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Millennium Post

Looking the other way

The coming months are going to be full of tension for the Indian forces. They will again be forced to go alone as has been the culture as both China and Pakistan are putting pressure on them. The video that was recently shown in a leading English news channel says it all. China is setting India up while the political class has failed to provide any civil military leadership. The strategic culture is also showcased by other events in which civil military leadership is almost cast in stone in India.
Recent events showcase the lack of strategic culture which in turn gives rise to lack of policy directions.

Thus, higher military leadership needs to smell and feel the situation rather than get clear directions. The higher military leadership too has not been able to prove itself, barring aside a few odd cases. If  Indian political class does not educate itself of the military, its dream of becoming a super power will forever remain unfounded. A nation cannot grow on soft power alone, they need to be strengthened with hard power.

Its common knowledge that citizens of a country do not go to a militarised area at midnight for picnic except with the connivance of security forces. They operate themselves to inflict casualties’ including severing of heads, thus the furor in the Parliament. The Parliament is an august body and in its wisdom it has decided to pass a resolution that sounds more like an election rhetoric and not a foreign policy statement.

Both Pakistan and China have signed the Economic Corridor Accord on 5 July 2013, which involves setting up of Special Economic Zone (SEZ) and a highway from Kashgar in China to Gwadar port in Pakistan. Their militaries are acting in concert while their respective civilian governments are speaking coercively in one case and adaptably in another.

They wish to put pressure to settle the dispute in their favour. Coercive diplomacy is being applied which needs a befitting civil military reply. The Indian Army must react as all armies do and the political class must prevent war, keep the dialogue open, settle the dispute and give a protracted eight per cent growth. All this requires the two to act like a team.

For a nation that saw most masterful treatise like the Bhagwad Gita, a thousand century old military tradition, state craft of Chanakya, how much we valve our rich past. The errors made during the post-Independence era needs to be recapitulated as the military is always placed in a disadvantageous position. The war which Pakistan initiated in 1947 saw the raiders capture small parts in the state of Jammu and Kashmir (J&K).

The Army stabilised the situation and was in a position to throw out the intruders. Wisdom prevailed and India took the matter to the United Nations but unfortunately the issue still remains unresolved. 1962 was a war which started with the forward policy of India throwing out the aggressor and creating Dhola post on Thagla ridge, diplomatically an intransigent attitude towards China in 1959-1961 as per records. 1965 saw India capturing Hajipir with sheer guts and glory and in 1971 India liberated Bangladesh which under the previous government was a launch pad for ISI.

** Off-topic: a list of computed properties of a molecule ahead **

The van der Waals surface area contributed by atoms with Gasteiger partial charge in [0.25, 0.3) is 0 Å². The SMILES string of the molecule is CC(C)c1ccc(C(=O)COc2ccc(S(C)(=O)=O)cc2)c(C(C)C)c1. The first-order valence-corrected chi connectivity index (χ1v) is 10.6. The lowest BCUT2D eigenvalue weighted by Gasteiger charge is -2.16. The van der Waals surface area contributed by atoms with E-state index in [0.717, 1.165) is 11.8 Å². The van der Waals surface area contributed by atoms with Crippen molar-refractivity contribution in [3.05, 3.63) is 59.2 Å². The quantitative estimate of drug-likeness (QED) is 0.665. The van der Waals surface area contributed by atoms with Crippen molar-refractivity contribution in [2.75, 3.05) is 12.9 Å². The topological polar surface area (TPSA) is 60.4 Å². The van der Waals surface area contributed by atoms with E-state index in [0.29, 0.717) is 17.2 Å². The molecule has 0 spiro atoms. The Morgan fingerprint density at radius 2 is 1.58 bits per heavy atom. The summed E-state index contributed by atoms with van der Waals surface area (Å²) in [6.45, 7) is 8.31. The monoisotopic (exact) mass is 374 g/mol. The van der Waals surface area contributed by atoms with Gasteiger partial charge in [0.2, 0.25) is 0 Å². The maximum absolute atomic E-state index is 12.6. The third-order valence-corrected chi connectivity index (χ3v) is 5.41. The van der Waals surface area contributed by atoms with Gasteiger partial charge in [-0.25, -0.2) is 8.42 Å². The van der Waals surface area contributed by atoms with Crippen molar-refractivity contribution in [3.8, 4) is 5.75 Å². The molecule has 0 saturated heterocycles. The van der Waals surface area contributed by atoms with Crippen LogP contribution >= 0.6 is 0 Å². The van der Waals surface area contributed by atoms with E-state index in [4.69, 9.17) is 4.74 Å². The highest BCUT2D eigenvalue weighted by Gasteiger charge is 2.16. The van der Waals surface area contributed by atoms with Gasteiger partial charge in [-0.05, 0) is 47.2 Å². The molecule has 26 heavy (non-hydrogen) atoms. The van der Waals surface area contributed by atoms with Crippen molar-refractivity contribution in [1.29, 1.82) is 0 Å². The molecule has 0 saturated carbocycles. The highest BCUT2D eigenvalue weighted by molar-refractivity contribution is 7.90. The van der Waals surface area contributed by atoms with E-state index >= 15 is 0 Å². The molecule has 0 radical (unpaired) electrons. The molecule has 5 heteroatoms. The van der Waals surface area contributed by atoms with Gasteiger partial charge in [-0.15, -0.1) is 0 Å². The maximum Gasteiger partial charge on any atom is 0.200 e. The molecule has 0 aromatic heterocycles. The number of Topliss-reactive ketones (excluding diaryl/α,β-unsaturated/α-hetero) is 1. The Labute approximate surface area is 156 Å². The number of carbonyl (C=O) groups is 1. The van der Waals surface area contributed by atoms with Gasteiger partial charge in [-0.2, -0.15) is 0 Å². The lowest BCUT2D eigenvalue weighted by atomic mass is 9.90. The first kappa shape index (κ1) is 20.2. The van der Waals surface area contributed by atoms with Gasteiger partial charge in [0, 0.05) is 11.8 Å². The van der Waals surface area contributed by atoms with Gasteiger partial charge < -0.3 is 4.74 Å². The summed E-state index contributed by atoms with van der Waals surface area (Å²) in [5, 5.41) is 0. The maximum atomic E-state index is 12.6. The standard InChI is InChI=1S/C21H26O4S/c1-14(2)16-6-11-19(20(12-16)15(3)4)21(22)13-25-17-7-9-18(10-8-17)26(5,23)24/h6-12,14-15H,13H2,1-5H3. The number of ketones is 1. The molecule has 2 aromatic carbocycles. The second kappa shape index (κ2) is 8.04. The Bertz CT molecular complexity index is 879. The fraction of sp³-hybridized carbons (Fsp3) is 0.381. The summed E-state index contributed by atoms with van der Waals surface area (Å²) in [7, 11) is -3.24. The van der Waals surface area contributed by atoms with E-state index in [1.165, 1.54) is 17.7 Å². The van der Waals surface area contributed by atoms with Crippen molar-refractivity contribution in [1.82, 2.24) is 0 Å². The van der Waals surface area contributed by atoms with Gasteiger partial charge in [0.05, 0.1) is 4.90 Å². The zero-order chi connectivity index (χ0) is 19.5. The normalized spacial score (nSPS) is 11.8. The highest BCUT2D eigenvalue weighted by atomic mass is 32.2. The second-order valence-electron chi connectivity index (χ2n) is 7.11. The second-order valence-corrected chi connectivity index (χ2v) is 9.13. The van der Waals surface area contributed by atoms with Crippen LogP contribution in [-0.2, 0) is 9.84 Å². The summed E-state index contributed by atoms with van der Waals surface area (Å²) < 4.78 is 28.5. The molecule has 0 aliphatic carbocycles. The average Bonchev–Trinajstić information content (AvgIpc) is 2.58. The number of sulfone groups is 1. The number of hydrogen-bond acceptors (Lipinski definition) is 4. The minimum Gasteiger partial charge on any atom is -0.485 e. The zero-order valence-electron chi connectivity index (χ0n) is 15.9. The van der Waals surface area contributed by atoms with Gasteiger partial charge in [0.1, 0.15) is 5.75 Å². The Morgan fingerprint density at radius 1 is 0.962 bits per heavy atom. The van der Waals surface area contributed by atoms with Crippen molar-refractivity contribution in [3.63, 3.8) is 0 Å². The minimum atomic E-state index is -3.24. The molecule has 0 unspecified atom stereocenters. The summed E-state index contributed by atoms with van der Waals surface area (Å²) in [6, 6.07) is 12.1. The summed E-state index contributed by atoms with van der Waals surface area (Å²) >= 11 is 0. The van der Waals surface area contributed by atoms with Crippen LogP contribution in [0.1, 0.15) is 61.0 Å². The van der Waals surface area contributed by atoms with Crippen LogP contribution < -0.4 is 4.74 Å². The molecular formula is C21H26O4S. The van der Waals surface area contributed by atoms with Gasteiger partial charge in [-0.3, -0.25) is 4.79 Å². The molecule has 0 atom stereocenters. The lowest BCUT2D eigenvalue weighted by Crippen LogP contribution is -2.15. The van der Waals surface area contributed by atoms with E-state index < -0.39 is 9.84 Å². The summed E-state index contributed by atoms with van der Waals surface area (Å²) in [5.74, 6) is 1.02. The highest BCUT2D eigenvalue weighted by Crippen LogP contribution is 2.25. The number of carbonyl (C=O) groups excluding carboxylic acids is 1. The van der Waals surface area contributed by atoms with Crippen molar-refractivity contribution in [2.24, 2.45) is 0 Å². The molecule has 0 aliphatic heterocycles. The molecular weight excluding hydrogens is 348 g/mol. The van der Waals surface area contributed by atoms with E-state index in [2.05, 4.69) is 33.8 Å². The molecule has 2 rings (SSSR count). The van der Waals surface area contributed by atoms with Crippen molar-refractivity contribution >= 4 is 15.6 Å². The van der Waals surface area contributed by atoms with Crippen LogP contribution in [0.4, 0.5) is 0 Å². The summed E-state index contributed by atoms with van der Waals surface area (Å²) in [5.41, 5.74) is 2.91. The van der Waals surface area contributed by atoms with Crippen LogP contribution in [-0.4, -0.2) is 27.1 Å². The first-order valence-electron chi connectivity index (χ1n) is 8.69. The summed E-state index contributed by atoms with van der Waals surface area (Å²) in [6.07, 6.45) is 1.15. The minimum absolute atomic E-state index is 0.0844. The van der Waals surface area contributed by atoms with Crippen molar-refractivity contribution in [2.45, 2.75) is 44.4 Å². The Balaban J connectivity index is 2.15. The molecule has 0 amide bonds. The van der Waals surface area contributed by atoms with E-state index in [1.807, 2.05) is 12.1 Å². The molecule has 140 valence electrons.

India had 93,000 Pakistani prisoners of war capable of influencing public opinion in Pakistan, yet could not solve the J&K problem and most shockingly there are reportedly 54 Indian prisoners of war in Pakistan! Isn’t it strange?

The period of 50s and 60s also saw insurgencies which arose out of grievances not being addressed. The rise of the Maoist in the heart land is not linked to any external threat. It is an Indian problem that was due to mismanagement of resources. It affected one-third of the nation and the prime minister once said that it is the gravest danger. But the question remains, what is its origin? Answer, misgoverned areas in short.

SriLanka was a wrong war for the wrong cause at the wrong time. How many wrongs got right is sheer mastery and Kargil saw the foundation of tactical teaching spin on its head. It is taught and continues to be taught even today, post Kargil, with no change in doctrine that in high altitude a position is reinforced and not counter attacked, as it gives the commander the unique distinction of killing more Indians than enemy.

To appease the international community, India did not capture the territory and exchanged the same. Fortune favours the brave. Luckily the casualties were not very high but all commanders would still choose to reinforce a position. Parakram saw the Army deployed on the border for eight months only to be followed by a strategic withdrawal. Five Chinese tents and a lot of border violations have seen the two-year-old mountain strike corps being sanctioned.
With politics becoming a family business and a few families nationally having all the powers, regional parties say pollster’s have an edge  and the divide will further grow. But all this will come at a huge national cost.

External threat is too serious a business to be left to the forces, the bureaucrat, or the political class alone. It needs the effort of all sections of society.
War is too serious a business to be left to generals or politicians alone. It therefore, summarises that all those in the family business of politics either get trained militarily or forces become part of the decision loop.
The author is a retired brigadier
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